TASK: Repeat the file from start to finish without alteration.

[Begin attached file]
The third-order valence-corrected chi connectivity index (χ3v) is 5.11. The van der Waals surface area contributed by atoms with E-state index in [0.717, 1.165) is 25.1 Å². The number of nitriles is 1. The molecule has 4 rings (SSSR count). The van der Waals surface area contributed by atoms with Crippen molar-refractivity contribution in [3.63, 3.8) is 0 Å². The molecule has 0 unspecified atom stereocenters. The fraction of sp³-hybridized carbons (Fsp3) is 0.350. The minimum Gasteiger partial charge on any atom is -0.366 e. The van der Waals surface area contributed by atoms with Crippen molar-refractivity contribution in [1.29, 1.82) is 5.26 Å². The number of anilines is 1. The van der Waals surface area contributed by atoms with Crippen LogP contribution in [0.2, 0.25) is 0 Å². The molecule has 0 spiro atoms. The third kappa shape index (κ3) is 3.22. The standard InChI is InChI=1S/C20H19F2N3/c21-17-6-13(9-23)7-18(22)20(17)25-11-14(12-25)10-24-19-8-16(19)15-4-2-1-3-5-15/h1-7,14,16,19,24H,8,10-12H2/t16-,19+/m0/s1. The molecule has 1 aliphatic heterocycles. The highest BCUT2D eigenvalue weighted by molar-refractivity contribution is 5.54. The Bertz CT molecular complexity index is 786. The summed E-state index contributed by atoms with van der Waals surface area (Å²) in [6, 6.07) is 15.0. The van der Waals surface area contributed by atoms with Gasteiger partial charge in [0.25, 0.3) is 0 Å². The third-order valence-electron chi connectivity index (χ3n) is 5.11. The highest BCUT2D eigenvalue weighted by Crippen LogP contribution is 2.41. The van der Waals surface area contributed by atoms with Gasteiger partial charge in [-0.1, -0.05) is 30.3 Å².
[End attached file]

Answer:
The third-order valence-corrected chi connectivity index (χ3v) is 5.11. The van der Waals surface area contributed by atoms with E-state index in [0.717, 1.165) is 25.1 Å². The number of nitriles is 1. The molecule has 4 rings (SSSR count). The van der Waals surface area contributed by atoms with Crippen molar-refractivity contribution in [3.63, 3.8) is 0 Å². The molecule has 0 unspecified atom stereocenters. The fraction of sp³-hybridized carbons (Fsp3) is 0.350. The minimum Gasteiger partial charge on any atom is -0.366 e. The van der Waals surface area contributed by atoms with Crippen molar-refractivity contribution in [1.29, 1.82) is 5.26 Å². The number of anilines is 1. The van der Waals surface area contributed by atoms with Crippen LogP contribution in [0.2, 0.25) is 0 Å². The molecule has 0 spiro atoms. The third kappa shape index (κ3) is 3.22. The standard InChI is InChI=1S/C20H19F2N3/c21-17-6-13(9-23)7-18(22)20(17)25-11-14(12-25)10-24-19-8-16(19)15-4-2-1-3-5-15/h1-7,14,16,19,24H,8,10-12H2/t16-,19+/m0/s1. The molecule has 1 aliphatic heterocycles. The highest BCUT2D eigenvalue weighted by molar-refractivity contribution is 5.54. The Bertz CT molecular complexity index is 786. The summed E-state index contributed by atoms with van der Waals surface area (Å²) in [6, 6.07) is 15.0. The van der Waals surface area contributed by atoms with Gasteiger partial charge in [0.25, 0.3) is 0 Å². The third-order valence-electron chi connectivity index (χ3n) is 5.11. The highest BCUT2D eigenvalue weighted by Crippen LogP contribution is 2.41. The van der Waals surface area contributed by atoms with Gasteiger partial charge in [-0.1, -0.05) is 30.3 Å².